WeChat, which recently revealed it has 768 million daily users, has evolved from being a basic chat app like WhatsApp into a platform that includes e-commerce, taxi-hailing, payments and more. Gifting is already hugely popular in China, particularly around Chinese New Year. This past festive period, over 14 billion ‘red wallets’ were shared between WeChat users on New Year’s Eve and Starbucks is tapping into that behavior and boosting its brand, too.
From today, WeChat users in Mainland China — where the service is known as Weixin — have the option to send a coffee, other Starbucks drink or gift to a friend via a new setting inside their Weixin wallet. The recipient receives the gift inside WeChat, and simply shows it at a Starbucks branch to get the item.
The tie-up was first announced in December, building on an existing in-store WeChat Pay partnership, and it marks the first time that an international brand has been part of the WeChat wallet.
Beyond the benefit for Starbucks, which has bucked the trend of U.S. businesses failing in China and has plans to double its presence over the next five years, the partnership is a major coup for WeChat which keeps it competitive with key rival Alibaba.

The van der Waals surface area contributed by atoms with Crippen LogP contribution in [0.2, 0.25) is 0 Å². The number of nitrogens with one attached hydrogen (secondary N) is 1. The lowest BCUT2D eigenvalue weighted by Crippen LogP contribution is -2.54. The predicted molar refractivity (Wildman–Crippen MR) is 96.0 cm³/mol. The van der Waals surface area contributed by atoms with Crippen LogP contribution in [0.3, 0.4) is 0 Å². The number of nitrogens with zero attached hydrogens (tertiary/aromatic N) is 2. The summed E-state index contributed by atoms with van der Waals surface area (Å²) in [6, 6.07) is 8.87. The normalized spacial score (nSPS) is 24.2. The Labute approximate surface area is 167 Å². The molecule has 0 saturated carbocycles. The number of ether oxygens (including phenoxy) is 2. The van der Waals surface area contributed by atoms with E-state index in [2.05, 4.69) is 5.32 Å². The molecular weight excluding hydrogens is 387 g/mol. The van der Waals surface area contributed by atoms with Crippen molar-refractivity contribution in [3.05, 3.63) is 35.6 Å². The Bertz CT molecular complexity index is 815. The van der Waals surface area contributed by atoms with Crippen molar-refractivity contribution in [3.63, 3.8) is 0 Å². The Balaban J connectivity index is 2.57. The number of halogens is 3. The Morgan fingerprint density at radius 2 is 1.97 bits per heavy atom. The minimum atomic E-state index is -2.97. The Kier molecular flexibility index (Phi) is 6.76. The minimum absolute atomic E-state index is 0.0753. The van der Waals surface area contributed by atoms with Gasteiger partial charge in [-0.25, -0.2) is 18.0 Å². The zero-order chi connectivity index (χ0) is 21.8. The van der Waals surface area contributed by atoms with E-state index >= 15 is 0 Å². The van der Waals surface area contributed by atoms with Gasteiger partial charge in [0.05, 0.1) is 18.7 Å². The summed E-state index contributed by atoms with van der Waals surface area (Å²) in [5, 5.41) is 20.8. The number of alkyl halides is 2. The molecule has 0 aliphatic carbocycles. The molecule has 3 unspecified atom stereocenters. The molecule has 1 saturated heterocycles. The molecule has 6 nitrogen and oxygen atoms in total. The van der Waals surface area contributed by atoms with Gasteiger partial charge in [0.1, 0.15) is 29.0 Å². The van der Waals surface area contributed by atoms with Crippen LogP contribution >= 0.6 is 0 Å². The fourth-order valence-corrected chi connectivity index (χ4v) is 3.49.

Alibaba’s attempt to create another messaging app to rival WeChat, which is hugely influential in China, has failed, but it is doubling down on Alipay, China’s top payments service with 450 million users, to rival WeChat. Its done that by introducing additional services like local deals (through its Koubei service) and social features to the mobile payment service. The jury is still out on whether it has impacted WeChat’s march, but the socialization of Alipay hasn’t gone too well. Alibaba was forced to apologize for a naively introduced feature in November which ended with men offering to pay women for hookups.